For many years after the organization of Menominee County in 1863, all the west half was Menominee Township. On March 16, 1977 an act was passed for the creation of Holmes Township as soon as its organization was perfected. However, there were few people there and no steps were taken to organize until a petition was submitted to the supervisors in the fall of 1887, ten years later. Following this, Holmes Township was organized separately, embracing what is now Holmes and Faithorn townships.
Faithorn was separated in 1919. Holmes Township was so named in honor of Wm. J. Holmes, Former mayor of Menominee and prominent lumberman. In early days it was the favorite hunting ground of Chippewa and Menominee Indians whose settlements were west of the Menominee River. Joe Dakota, however, a Chippewa, settled near Chalk Hills on the Michigan side. There was a burial ground south of White Rapids. Hundreds came every springs to the Michigan side to make maple sugar and syrup. The first railroad in the township was a narrow gauge logging road from what is now Koss to the farm now owned by Xavier Ducat. It was called the Ingalls, White Rapids, and Northern. Over it and its branches 500 million feet of pine were hauled to the Koss landing and from there floated down the Menominee River to the mills at Menominee and Marinette. Joe Dakota took his first train ride at the age of 103. (NOTE: The item of age is a matter of local tradition, and perhaps is more nearly accurate than the age set down in the quasi-official death record.) In 1893 the survey fore the Wisconsin & Michigan R.R. was made through the township. Mr. Faithorn, Mr. Nathan, Mr. Fisher, and Mr. Bagley were the promoters of this road as finally built.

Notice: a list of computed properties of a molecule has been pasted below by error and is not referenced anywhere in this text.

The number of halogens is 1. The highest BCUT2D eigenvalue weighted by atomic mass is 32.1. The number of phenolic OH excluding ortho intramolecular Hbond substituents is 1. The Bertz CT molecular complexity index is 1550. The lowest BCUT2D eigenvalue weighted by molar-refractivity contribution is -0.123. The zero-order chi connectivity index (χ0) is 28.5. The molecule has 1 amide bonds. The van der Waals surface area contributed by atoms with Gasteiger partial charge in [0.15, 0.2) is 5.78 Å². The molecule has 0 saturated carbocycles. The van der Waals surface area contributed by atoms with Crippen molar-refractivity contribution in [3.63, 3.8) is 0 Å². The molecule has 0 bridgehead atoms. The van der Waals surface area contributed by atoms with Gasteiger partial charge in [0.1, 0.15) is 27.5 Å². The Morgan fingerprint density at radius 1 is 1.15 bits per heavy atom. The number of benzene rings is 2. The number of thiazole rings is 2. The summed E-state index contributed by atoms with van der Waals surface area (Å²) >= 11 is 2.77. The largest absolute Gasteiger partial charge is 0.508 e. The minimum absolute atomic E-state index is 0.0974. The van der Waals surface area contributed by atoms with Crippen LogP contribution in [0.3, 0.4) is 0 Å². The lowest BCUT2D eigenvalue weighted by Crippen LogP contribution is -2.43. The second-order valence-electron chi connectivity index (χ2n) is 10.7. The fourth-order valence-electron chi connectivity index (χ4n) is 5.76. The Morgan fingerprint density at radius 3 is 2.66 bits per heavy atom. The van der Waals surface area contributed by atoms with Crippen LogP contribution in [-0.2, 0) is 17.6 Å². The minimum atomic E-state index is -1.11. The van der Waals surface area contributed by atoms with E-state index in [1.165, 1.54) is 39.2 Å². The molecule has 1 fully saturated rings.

Source: Menominee County Book for Schools, edited by Ethel Schuyler. Menominee, Michigan: Office of County School Commissioner, 1941.